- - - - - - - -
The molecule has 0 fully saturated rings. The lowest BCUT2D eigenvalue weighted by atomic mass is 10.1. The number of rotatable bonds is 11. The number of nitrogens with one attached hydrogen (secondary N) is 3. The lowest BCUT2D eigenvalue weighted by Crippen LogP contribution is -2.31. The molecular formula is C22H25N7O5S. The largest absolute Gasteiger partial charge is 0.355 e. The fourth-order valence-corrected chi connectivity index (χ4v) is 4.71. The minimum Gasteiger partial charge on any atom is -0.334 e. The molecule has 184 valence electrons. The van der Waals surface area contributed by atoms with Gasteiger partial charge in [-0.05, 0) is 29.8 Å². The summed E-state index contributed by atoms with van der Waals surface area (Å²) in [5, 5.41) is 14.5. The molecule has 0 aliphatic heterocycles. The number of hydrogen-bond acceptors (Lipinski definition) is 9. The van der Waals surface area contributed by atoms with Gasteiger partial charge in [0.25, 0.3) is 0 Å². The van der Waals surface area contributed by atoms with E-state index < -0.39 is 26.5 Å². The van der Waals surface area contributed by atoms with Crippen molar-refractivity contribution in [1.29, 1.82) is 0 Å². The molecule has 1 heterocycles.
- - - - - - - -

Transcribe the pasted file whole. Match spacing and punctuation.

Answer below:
The molecule has 0 fully saturated rings. The lowest BCUT2D eigenvalue weighted by atomic mass is 10.1. The number of rotatable bonds is 11. The number of nitrogens with one attached hydrogen (secondary N) is 3. The lowest BCUT2D eigenvalue weighted by Crippen LogP contribution is -2.31. The molecular formula is C22H25N7O5S. The largest absolute Gasteiger partial charge is 0.355 e. The fourth-order valence-corrected chi connectivity index (χ4v) is 4.71. The minimum Gasteiger partial charge on any atom is -0.334 e. The molecule has 184 valence electrons. The van der Waals surface area contributed by atoms with Gasteiger partial charge in [-0.05, 0) is 29.8 Å². The summed E-state index contributed by atoms with van der Waals surface area (Å²) in [5, 5.41) is 14.5. The molecule has 0 aliphatic heterocycles. The number of hydrogen-bond acceptors (Lipinski definition) is 9. The van der Waals surface area contributed by atoms with Gasteiger partial charge in [0.25, 0.3) is 0 Å². The van der Waals surface area contributed by atoms with E-state index < -0.39 is 26.5 Å². The van der Waals surface area contributed by atoms with Crippen molar-refractivity contribution in [1.29, 1.82) is 0 Å². The molecule has 1 heterocycles.